• He first claimed in 2000 that "I don't think it's a very good book. It's not saying anything very interesting." He later elaborated in 2003, saying "The Killing Joke is a story about Batman and the Joker; it isn't about anything that you're ever going to encounter in real life, because Batman and the Joker are not like any human beings that have ever lived. So there's no important human information being imparted ... Yeah, it was something that I thought was clumsy, misjudged and had no real human importance. It was just about a couple of licensed DC characters that didn't really relate to the real world in any way."
    • He also regrets what happened to Barbara in the story, claiming in 2006, "I asked DC if they had any problem with me crippling Barbara Gordon - who was Batgirl at the time - and if I remember, I spoke to Len Wein, who was our editor on the project ... [He] said, 'Yeah, okay, cripple the bitch.' It was probably one of the areas where they should've reined me in, but they didn't."
  • Guardians of the Galaxy: Before leaving the title, Jim Valentino disowned two issues brainstormed with Rob Liefeld, Guardians of the Galaxy #28-29, for having a "lackluster script" and "barebones plot", and criticized Annual #2, saying he was unable to look at the art.
  • Peter David has said he regrets killing off Betty Ross in The Incredible Hulk, and that the rash decision was the result of the traumatic divorce he was going through at the time.
  • Kurt Busiek accompanies his signature on copies of Spider-Man/X-Factor: Shadowgames with the refrain, "I'm sorry, I'm sorry, I'm sorry..."
  • Similarly, Christopher Priest claims that whenever a fan asks him to sign a copy of the Triumph mini-series he wrote, he apologizes.
  • Andy Schmidt formally admitted that The Transformers Continuum was of poor quality, but thanks to Denton J. Tipton and Carlos Magno making fun of him over it at the IDW offices, he wasn't allowed to forget it.
  • While they don't regret writing Amethyst, Princess of Gemworld, creators Dan Mishkin and Gary Cohn wince in hindsight at their inclusion of Attempted Rape early in the series, and Cohn says it'd be the first thing to go if he ever had another go at it.
    • Despite this, the short-lived New 52 version of the comic (by Jem and the Holograms creator Christy Marx) also included an attempted rape scene.
  • Mark Waid regrets killing off Ice in Justice League America.
  • Robert Kirkman introduced the character of Freedom Ring during his run on Marvel Team-Up, a gay hero who was touted by Joe Quesada himself as an upstanding example of gay male characters in the Marvel Universe... who was then killed horribly at the end of the three-issue arc. Kirkman apologized for "killing 25% of Marvel's gay population," admitting that he wanted to write a story about a newbie hero making newbie mistakes and dying because of it, while also wanting to write a story about a gay hero, and the two plots intersected in the worst way possible.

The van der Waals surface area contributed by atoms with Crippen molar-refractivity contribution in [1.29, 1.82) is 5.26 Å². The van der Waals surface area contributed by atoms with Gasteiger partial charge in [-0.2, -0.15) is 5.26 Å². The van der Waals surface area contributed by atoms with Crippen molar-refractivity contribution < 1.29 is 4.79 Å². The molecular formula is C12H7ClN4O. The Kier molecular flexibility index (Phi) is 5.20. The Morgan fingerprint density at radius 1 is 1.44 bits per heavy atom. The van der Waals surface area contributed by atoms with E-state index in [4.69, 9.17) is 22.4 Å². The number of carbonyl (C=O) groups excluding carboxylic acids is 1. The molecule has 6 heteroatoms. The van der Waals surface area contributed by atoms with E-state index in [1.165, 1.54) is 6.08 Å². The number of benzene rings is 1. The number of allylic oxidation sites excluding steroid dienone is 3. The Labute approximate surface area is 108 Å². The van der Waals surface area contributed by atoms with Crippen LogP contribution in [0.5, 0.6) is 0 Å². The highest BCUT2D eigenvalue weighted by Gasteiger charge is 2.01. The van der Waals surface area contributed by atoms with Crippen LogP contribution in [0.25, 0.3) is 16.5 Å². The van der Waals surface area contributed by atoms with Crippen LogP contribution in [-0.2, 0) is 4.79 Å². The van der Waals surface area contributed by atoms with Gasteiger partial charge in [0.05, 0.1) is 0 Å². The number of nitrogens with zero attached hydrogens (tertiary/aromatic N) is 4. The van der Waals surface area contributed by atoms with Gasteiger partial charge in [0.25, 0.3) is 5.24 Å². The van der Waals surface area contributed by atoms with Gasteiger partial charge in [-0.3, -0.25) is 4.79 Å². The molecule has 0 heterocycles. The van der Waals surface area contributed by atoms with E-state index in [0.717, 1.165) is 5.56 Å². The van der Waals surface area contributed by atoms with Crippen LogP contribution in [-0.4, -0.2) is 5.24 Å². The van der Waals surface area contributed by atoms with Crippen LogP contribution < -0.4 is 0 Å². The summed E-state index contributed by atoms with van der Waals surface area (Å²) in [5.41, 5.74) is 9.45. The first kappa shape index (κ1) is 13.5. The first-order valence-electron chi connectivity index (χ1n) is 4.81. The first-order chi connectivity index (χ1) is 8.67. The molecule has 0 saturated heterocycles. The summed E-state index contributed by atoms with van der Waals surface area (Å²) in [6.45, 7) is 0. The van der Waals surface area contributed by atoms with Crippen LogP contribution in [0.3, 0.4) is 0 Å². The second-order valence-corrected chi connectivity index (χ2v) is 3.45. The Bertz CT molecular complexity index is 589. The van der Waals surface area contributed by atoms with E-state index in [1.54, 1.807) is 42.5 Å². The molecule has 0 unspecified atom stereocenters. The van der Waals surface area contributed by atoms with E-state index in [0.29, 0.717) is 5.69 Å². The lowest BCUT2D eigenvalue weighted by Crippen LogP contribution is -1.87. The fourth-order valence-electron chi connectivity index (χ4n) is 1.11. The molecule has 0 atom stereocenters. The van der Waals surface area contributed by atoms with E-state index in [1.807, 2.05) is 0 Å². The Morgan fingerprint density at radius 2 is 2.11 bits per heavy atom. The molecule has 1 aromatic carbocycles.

• And he very much regrets the early death of Shane in The Walking Dead. He never dreamed that the series would last as long as it has, and thinks he could have done a lot more with the character.
  • Marvel writer Mark Gruenwald originally created the Scourge of the Underworld as a plot device for disposing of villains who were too minor, redundant, or ill-conceived. He eventually conceded that he often expressed some disappointment in what he saw as the short-sightedness in killing so many potentially "fun" villains rather than re-imagining or improving them. Even Turner D. Century has fans due to his humor factor.
  • Suske en Wiske: Creator Willy Vandersteen already made comics during the Second World War before he struck gold with Suske & Wiske after the liberation of Belgium. One of the stories he drew was antisemitic cartoons for a Nazi SS magazine. Vandersteen was smart enough to do this under a pseudonym and this secret shame was only revealed in 2010, literally 20 years after his death. Even his relatives claimed he never told them anything about this.
  • Asterix: Creator Albert Uderzo has apologized about the very anti-German Asterix and the Goths album. In this story the Goths (Germans) are depicted as being evil and militaristic. He said the story was made just two decades after World War II and anti-German sentiments were still vivid then. In later Asterix stories, Germans are depicted more sympathetically.
  • Jon Gray, one of the many artists for Archie Comics' Sonic the Hedgehog, has said he'll always regret drawing the scene where Sonic is slapped by Sally.